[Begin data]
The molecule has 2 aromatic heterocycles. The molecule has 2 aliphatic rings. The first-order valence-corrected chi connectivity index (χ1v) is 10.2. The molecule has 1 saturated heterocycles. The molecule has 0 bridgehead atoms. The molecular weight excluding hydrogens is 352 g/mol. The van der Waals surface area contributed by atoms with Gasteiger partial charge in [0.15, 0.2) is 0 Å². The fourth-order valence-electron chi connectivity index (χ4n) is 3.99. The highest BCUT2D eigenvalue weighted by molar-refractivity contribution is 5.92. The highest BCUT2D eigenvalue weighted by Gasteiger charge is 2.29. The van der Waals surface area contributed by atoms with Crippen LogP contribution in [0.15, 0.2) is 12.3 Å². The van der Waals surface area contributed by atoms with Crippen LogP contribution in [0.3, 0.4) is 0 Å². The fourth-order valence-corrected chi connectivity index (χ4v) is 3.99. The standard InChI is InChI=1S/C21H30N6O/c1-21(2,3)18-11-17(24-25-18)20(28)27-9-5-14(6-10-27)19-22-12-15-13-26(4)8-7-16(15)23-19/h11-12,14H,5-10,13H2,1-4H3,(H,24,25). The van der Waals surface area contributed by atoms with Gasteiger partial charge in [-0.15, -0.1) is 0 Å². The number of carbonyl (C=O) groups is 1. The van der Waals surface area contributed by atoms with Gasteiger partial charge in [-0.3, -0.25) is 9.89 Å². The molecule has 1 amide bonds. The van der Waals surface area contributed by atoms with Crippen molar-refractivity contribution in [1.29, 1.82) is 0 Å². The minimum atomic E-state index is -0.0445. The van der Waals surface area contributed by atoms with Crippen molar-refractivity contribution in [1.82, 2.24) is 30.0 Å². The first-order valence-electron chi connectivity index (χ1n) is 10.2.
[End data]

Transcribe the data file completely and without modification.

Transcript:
The molecule has 2 aromatic heterocycles. The molecule has 2 aliphatic rings. The first-order valence-corrected chi connectivity index (χ1v) is 10.2. The molecule has 1 saturated heterocycles. The molecule has 0 bridgehead atoms. The molecular weight excluding hydrogens is 352 g/mol. The van der Waals surface area contributed by atoms with Gasteiger partial charge in [0.15, 0.2) is 0 Å². The fourth-order valence-electron chi connectivity index (χ4n) is 3.99. The highest BCUT2D eigenvalue weighted by molar-refractivity contribution is 5.92. The highest BCUT2D eigenvalue weighted by Gasteiger charge is 2.29. The van der Waals surface area contributed by atoms with Crippen LogP contribution in [0.15, 0.2) is 12.3 Å². The van der Waals surface area contributed by atoms with Crippen LogP contribution in [0.3, 0.4) is 0 Å². The fourth-order valence-corrected chi connectivity index (χ4v) is 3.99. The standard InChI is InChI=1S/C21H30N6O/c1-21(2,3)18-11-17(24-25-18)20(28)27-9-5-14(6-10-27)19-22-12-15-13-26(4)8-7-16(15)23-19/h11-12,14H,5-10,13H2,1-4H3,(H,24,25). The van der Waals surface area contributed by atoms with Gasteiger partial charge in [-0.15, -0.1) is 0 Å². The number of carbonyl (C=O) groups is 1. The van der Waals surface area contributed by atoms with Gasteiger partial charge in [-0.3, -0.25) is 9.89 Å². The molecule has 1 amide bonds. The van der Waals surface area contributed by atoms with Crippen molar-refractivity contribution in [1.29, 1.82) is 0 Å². The minimum atomic E-state index is -0.0445. The van der Waals surface area contributed by atoms with Crippen molar-refractivity contribution in [1.82, 2.24) is 30.0 Å². The first-order valence-electron chi connectivity index (χ1n) is 10.2.